Membrane-Assisted CO2 capture through liquefaction for clean H2 production
13 October – 13.30 – 14.00
The webinar will present a hybrid process for low emission hydrogen production that combines a membrane-based steam reformer and CO2 liquefaction technologies. Both technologies are being studied and developed within NCCS. The webinar deals with the hybrid operation of these technologies, which is studied by process optimization with initial focus on overall energy efficiency.
Safe CO2 transport – The importance of experiments and models
15 October – 13.00 – 13.30
The webinar will discuss how firm knowledge in the form of experimental data and quantitative models contribute to safe and efficient CO2-transortation systems, and hence also to CCS deployment. In particular, a results will be shown from recent study performed at the ECCSEL Depressurization Facility on the decompression of a tube filled with gaseous or liquid CO2.
Safe CO2 transport – Design of an offshore CO2-transportation pipeline
15 October – 13.30-14.00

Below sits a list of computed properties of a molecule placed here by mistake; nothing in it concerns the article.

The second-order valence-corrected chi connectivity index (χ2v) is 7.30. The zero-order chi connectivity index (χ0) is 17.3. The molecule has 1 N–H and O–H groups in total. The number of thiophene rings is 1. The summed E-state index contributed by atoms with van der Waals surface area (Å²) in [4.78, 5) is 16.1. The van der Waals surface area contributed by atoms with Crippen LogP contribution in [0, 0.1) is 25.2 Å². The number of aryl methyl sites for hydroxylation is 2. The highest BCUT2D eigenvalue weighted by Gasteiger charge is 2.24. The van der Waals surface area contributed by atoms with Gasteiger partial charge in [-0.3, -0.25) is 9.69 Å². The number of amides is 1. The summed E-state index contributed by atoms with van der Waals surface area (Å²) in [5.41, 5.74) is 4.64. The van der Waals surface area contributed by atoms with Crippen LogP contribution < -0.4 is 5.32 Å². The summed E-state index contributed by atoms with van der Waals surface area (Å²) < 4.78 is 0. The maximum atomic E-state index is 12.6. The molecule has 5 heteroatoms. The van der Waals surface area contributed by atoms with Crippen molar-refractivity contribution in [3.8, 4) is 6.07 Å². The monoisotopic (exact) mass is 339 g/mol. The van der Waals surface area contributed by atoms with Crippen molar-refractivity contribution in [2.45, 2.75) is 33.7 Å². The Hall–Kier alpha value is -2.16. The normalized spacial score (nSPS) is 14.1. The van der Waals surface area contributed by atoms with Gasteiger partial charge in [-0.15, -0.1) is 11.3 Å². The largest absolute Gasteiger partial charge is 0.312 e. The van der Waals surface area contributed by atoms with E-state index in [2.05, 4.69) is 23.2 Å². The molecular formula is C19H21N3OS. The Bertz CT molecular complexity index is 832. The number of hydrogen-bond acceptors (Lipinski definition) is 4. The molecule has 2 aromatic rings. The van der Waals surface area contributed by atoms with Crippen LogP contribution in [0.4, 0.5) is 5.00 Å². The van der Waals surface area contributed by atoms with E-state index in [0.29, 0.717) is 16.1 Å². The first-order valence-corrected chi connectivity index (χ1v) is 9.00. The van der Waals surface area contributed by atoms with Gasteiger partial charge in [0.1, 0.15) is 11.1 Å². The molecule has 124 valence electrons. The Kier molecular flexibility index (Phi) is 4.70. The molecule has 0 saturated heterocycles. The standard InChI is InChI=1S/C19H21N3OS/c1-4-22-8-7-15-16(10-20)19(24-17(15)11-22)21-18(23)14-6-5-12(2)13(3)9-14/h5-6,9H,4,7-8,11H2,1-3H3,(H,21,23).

On request from Equinor, the proposed Northern Lights pipeline is assessed by SINTEF with respect to running ductile fracture. To this end, thermodynamic analyses have been conducted to estimate the loading conditions, and the pipelines response is evaluated by analytical methods and by SINTEF’s coupled FE-CFD code. It is shown that the proposed pipeline has sufficient capacity to arrest a running ductile fracture.
The path to zero-carbon, large-scale power generation: State-of-the-art, progress and remaining challenges in hydrogen-firing of gas turbines
20 October – 13.00 – 13.30
The webinar will summarize the present status in hydrogen-firing capabilities for state-of-the-art, commercially available gas turbines technology. Recent developments and progress achieved across various gas turbine classes will be highlighted together with remaining challenges. A selection of fundamental and applied research topics addressed at SINTEF/NTNU, related to combustion of hydrogen-enriched fuels in gas turbines, will be presented.